The Census Bureau has been so strapped for funds that it is well behind in getting out results of the 1980 census and cannot report as much as it used to about what America is like today.

But there is at least one corner of the bureau that is flourishing--the divisions that keep tabs on other countries.

One produces studies of all types on Russia and China, including a recent look at the Soviet economy that made headlines around the country. Another office keeps track of major demographic developments abroad and another helps train statisticians and demographers from other countries.

The international units "have taken only very slight cuts" in the recent rounds of furloughs and budget cuts, Bureau Director Bruce Chapman noted. One reason, he said, is that many of their projects are paid for by contracts with international and federal agencies, such as the State Department, Pentagon and Agency for International Development.

But Chapman would like to beef up their budgets and expand the bureau's international activities even more.

"The expertise is here," he said. "The bureau is the leading international statistics agency in this country. The bureau has been collecting data for many years on other countries," and its special knowledge of population and economic statistics makes it well qualified for the job.

The three offices developed over the past 40 years as it became clear the government needed to know more about what goes on in foreign countries. But they operate in relative obscurity, in part because of the nature of their client agencies.

The idea of doing demographic and related studies of the Soviet Union goes back to the post-World War II era, when the Commerce Department began collecting statistics for foreign policy analysis, focusing on demographic and socio-economic trends.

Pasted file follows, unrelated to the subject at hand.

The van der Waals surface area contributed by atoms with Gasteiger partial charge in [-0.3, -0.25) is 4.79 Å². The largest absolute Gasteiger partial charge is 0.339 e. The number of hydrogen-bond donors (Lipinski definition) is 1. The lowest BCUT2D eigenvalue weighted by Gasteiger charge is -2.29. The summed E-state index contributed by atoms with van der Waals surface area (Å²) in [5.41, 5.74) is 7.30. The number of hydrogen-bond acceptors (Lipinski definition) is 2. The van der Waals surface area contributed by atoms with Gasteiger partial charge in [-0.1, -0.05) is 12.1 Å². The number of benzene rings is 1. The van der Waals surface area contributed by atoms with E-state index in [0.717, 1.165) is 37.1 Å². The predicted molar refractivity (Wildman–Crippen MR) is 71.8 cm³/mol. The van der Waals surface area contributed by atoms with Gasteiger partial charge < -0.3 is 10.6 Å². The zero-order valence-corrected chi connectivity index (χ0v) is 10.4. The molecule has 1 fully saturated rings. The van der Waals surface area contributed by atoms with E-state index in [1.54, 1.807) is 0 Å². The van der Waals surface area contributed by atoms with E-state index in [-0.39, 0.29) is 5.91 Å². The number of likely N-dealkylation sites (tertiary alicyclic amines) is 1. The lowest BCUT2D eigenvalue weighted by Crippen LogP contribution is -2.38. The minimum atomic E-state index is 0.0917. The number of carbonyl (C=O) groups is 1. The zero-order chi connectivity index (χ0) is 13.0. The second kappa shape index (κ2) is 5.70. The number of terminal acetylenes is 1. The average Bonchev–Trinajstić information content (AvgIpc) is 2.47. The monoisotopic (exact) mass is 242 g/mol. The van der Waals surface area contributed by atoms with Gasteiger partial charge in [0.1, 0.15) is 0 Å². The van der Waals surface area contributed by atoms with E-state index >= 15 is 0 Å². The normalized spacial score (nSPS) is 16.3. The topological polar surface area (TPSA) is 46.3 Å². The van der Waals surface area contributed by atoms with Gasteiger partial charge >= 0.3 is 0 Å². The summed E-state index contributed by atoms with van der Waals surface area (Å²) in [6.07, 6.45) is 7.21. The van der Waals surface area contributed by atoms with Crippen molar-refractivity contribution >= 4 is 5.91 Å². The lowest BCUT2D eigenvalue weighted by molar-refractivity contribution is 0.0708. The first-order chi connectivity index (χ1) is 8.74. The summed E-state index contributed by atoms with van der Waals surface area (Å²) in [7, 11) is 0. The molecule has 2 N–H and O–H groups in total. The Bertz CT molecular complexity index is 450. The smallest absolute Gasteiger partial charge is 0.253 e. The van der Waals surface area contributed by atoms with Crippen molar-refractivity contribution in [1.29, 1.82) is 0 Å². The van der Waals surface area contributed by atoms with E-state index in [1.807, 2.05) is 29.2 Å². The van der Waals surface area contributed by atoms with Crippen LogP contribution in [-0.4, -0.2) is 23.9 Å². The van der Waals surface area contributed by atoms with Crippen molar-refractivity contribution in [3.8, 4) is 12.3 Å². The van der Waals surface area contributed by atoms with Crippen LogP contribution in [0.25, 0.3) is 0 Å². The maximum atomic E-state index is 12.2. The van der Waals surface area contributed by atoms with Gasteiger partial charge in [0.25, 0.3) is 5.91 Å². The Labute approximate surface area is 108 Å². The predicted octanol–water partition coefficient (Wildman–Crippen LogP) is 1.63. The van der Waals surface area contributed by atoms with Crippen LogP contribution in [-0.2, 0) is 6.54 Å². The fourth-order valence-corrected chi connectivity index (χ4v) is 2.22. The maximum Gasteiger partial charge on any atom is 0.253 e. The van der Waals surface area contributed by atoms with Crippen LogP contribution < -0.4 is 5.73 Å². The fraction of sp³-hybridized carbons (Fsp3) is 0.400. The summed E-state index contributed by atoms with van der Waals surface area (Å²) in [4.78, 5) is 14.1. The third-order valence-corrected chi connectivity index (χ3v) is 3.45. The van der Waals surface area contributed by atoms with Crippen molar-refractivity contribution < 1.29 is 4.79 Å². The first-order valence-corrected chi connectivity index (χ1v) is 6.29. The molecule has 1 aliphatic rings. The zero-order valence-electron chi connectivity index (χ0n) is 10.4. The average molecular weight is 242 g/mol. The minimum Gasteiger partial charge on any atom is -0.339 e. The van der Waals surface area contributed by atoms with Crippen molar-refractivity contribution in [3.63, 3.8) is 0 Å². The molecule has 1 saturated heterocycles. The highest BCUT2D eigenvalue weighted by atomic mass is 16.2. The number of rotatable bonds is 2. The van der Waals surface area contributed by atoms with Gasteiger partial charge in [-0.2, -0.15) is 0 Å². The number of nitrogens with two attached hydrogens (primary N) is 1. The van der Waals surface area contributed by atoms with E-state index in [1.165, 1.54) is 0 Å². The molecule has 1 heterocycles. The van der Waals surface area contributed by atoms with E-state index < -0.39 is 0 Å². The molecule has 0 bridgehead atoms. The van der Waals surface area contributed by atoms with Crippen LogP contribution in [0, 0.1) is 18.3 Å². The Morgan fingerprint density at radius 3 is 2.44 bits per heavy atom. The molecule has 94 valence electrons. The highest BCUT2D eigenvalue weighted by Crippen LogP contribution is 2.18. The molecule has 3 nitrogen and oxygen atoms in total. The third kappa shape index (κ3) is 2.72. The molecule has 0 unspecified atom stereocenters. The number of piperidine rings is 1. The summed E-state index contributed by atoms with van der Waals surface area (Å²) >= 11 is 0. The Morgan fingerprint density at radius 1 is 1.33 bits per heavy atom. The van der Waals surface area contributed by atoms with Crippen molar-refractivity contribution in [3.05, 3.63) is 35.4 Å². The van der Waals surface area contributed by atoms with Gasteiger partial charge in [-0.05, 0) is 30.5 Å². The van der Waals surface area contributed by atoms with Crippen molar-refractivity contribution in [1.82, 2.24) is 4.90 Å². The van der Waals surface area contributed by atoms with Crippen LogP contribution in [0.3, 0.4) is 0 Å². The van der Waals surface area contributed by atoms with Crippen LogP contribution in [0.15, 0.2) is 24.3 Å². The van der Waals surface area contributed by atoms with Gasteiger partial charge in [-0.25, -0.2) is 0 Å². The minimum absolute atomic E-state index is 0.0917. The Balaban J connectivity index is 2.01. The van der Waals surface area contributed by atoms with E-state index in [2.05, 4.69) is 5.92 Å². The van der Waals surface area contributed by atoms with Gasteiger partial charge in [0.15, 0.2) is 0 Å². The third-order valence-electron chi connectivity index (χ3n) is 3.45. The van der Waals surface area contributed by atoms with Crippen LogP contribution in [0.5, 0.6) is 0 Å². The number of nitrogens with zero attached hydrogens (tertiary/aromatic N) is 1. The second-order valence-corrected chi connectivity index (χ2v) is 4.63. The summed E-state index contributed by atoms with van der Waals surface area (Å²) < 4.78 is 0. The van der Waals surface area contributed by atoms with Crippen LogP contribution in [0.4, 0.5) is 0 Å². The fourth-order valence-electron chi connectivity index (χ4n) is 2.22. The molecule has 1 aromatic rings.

During the Vietnam war, according to census officials, the Defense and State departments and other agencies often contracted with Commerce's Bureau of Economic Analysis for similar studies.

To provide a formal center for this work, the Foreign Demographic Analysis Division was created in the bureau in the early 1970s. It now has two branches: the Soviet branch, for many years headed by Dr. Murray Feshbach who recently retired and has not been replaced, and the China branch, headed by Dr. John Aird.

The division is tiny, with only 33 employes including clerical, a small proportion of the bureau's 8,000-plus employes. But it has done some well-publicized studies. One was the recent analysis of Soviet imports and exports, suggesting that they play a larger role in the Soviet economy than previously thought and implying that Russia is more vulnerable to economic pressure than many had believed.

Before that, Feshbach and a colleague did a study showing that Russia's infant mortality rate is rising, a situation that puts it virtually alone among major industrial nations.

Other studies have covered research and development employment in the Soviet Union and population estimates and projections for eastern Europe to the year 2000. A forthcoming study will report on modernization in China, and deal with the Chinese labor force and population estimates.

A sister division, with 25 employes, is the International Demographic Data Center, financed mostly by contracts with the State Department and related agencies. It studies birth, death and infant mortality rates and other population trends in other countries.

The third unit is the International Statistical Programs Center with 114 employes, formed about 40 years ago. Under contract with AID, the United Nations, World Bank and other international organizations and foreign governments, it trains foreign nationals to do the same kind of demographic and statistical analyses in their countries that the bureau does for the United States. So far, it has trained over 5,000 foreign statisticians, demographers and computer experts.

In addition, the center sends its experts to foreign nations to help them set up their census bureaus or to do special studies for them. In the past it has sent people to Saudi Arabia, Latin America, Bangladesh, Vietnam and Cambodia, among others. "We have as many as 50 technical teams out in a given year," Chapman said.